3-rx.comCustomer Support
HomeAbout UsFAQContactHelp
News Center
Health Centers
Medical Encyclopedia
Drugs & Medications
Diseases & Conditions
Medical Symptoms
Med. Tests & Exams
Surgery & Procedures
Injuries & Wounds
Diet & Nutrition
Special Topics

\"$alt_text\"');"); } else { echo"\"$alt_text\""; } ?>

You are here : 3-RX.com > Medical Encyclopedia > Diseases and Conditions > Pheochromocytoma: Treatment & Monitoring


Alternate Names : Pheochromoblastoma

Pheochromocytoma | Symptoms & Signs | Diagnosis & Tests | Prevention & Expectations | Treatment & Monitoring

What are the treatments for the disease?

Surgery is the treatment of choice to remove the pheochromocytoma. Medications are used to help control the high blood pressure before and during surgery. Some people cannot tolerate surgery, or surgery cannot remove the entire tumor. In this case, blood pressure medications and chemotherapy may be needed.

What are the side effects of the treatments?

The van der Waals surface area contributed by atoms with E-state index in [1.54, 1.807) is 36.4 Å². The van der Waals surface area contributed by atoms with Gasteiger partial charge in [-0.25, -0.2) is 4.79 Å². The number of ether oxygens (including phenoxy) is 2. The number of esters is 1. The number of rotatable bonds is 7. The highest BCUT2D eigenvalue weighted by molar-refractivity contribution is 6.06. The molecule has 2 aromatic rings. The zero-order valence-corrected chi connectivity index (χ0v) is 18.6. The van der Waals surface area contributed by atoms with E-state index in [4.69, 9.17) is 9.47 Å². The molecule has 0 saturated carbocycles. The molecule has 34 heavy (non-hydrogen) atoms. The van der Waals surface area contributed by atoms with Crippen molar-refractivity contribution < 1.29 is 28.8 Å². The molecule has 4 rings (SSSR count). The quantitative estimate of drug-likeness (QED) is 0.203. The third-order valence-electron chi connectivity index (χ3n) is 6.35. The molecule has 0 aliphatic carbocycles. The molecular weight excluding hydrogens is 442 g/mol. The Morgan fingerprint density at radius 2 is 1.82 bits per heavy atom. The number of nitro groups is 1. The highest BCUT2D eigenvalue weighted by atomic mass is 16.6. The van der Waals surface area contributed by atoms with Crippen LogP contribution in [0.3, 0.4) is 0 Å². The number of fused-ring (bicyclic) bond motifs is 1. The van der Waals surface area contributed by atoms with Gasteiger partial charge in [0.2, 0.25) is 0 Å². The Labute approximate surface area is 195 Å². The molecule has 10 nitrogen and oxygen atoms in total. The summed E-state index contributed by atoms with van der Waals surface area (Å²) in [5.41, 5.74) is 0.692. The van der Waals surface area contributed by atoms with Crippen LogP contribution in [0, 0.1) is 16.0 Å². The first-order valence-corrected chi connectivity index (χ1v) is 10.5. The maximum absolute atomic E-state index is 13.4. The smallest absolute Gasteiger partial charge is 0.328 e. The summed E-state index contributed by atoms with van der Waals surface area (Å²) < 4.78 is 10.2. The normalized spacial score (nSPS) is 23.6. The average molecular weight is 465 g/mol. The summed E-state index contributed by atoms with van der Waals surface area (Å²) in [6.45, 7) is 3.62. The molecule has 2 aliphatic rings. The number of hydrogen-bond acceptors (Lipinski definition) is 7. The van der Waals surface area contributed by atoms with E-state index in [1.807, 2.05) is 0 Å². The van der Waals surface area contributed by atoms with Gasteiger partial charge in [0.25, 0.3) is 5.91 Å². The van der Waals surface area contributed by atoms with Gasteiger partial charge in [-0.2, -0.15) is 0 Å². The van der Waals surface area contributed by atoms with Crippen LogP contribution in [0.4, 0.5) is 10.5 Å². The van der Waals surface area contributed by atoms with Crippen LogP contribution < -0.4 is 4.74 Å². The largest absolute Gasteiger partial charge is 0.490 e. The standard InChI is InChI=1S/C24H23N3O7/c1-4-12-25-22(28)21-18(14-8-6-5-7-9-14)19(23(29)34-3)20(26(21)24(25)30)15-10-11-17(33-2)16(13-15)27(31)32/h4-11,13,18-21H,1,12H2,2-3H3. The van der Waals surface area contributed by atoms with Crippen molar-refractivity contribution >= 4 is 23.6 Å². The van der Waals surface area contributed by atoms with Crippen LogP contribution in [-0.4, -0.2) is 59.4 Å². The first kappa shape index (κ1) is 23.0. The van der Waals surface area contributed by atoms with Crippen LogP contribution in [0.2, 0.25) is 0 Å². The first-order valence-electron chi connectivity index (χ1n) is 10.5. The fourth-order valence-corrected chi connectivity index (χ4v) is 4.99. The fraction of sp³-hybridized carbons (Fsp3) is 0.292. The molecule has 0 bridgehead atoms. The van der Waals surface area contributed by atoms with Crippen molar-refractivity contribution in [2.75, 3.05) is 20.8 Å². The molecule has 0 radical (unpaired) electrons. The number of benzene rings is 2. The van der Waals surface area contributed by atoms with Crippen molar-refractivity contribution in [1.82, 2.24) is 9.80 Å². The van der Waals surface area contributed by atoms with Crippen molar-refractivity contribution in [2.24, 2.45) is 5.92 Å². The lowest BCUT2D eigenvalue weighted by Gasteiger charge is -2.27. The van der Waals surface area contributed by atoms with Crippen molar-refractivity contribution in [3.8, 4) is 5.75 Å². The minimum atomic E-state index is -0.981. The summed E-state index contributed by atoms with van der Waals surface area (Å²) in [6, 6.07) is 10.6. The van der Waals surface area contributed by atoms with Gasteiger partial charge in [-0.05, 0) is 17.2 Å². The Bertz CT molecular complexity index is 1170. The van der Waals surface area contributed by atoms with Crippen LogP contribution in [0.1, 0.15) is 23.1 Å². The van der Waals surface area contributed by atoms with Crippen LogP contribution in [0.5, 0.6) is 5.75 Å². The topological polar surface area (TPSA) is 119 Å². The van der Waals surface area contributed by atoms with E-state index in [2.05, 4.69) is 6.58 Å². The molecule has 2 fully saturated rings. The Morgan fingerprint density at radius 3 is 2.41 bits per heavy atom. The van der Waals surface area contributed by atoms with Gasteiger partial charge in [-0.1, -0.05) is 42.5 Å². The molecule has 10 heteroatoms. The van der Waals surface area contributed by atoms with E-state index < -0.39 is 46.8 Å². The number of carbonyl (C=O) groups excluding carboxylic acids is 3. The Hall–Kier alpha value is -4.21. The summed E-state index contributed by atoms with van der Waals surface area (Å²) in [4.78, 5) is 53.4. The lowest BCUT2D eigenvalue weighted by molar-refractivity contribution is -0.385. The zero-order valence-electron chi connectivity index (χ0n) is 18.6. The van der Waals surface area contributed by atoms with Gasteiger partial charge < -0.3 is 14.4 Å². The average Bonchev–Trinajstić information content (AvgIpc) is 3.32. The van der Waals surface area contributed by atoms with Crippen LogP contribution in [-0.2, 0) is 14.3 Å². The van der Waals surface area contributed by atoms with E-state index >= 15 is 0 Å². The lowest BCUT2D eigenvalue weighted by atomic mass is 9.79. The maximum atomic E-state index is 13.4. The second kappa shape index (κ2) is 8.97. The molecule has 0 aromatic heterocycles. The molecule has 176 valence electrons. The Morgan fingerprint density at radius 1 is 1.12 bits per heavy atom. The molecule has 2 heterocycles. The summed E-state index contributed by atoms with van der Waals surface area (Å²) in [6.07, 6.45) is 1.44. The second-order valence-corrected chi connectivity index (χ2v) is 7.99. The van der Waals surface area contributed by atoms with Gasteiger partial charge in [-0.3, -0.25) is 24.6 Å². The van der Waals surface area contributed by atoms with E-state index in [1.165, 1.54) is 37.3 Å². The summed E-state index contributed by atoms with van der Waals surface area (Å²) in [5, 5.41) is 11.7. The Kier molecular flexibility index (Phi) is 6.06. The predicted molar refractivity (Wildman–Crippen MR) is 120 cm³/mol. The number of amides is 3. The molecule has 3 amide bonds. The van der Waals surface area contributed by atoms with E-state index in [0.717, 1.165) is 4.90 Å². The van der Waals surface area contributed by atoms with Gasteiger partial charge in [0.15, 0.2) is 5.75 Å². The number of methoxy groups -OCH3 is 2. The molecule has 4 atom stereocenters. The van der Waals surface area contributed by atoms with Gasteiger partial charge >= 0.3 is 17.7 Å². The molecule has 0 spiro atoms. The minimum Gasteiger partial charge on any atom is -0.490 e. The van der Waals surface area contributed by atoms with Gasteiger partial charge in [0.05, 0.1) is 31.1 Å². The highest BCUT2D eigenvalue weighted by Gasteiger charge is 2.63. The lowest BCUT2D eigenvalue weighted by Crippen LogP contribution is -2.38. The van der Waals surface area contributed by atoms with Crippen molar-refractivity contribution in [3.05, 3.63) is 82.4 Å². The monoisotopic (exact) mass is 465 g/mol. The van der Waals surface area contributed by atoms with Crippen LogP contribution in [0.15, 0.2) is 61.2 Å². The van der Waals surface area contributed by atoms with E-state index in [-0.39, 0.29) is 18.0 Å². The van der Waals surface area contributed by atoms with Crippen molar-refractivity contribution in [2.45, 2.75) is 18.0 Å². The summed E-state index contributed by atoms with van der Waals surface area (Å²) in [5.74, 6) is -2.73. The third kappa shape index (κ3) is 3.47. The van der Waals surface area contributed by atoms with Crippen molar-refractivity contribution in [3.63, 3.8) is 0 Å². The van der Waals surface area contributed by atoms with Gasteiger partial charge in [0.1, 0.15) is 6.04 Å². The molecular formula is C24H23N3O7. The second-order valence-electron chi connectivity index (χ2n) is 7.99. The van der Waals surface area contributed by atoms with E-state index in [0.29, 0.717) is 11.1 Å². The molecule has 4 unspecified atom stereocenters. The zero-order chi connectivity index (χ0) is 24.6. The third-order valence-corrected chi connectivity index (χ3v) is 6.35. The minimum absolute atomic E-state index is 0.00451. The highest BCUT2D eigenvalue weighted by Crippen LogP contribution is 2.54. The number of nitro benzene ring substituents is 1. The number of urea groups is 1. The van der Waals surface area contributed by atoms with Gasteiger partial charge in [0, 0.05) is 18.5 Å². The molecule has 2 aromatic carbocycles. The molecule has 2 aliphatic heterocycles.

Surgery carries a risk of bleeding, infection, and allergic reactions to anesthesia. The medications used to control blood pressure may cause allergic reactions, stomach upset, and other side effects.

What happens after treatment for the disease?

Most people have the pheochromocytoma removed during surgery and are "cured." These people can usually return to normal activities after recovery. When a person cannot tolerate surgery, or when the tumor cannot be completely removed, death may occur.

How is the disease monitored?

If the pheochromocytoma is successfully removed, urine tests and blood pressure measurements are done for a few years. These tests can help detect a recurrence of the tumor, which allows earlier treatment. Any new or worsening symptoms should be reported to the healthcare provider. A person who needs chemotherapy will require close monitoring with blood and x-ray tests. These help to check if the treatment is working and monitor for side effects.

Previous section


Next section

Pheochromocytoma: Prevention & Expectations


Author: Bill Harrison, MD
Reviewer: Adam Brochert, MD
Date Reviewed: 07/27/01

\"$alt_text\"');"); } else { echo"\"$alt_text\""; } ?>

Home | About Us | FAQ | Contact | Advertising Policy | Privacy Policy | Bookmark Site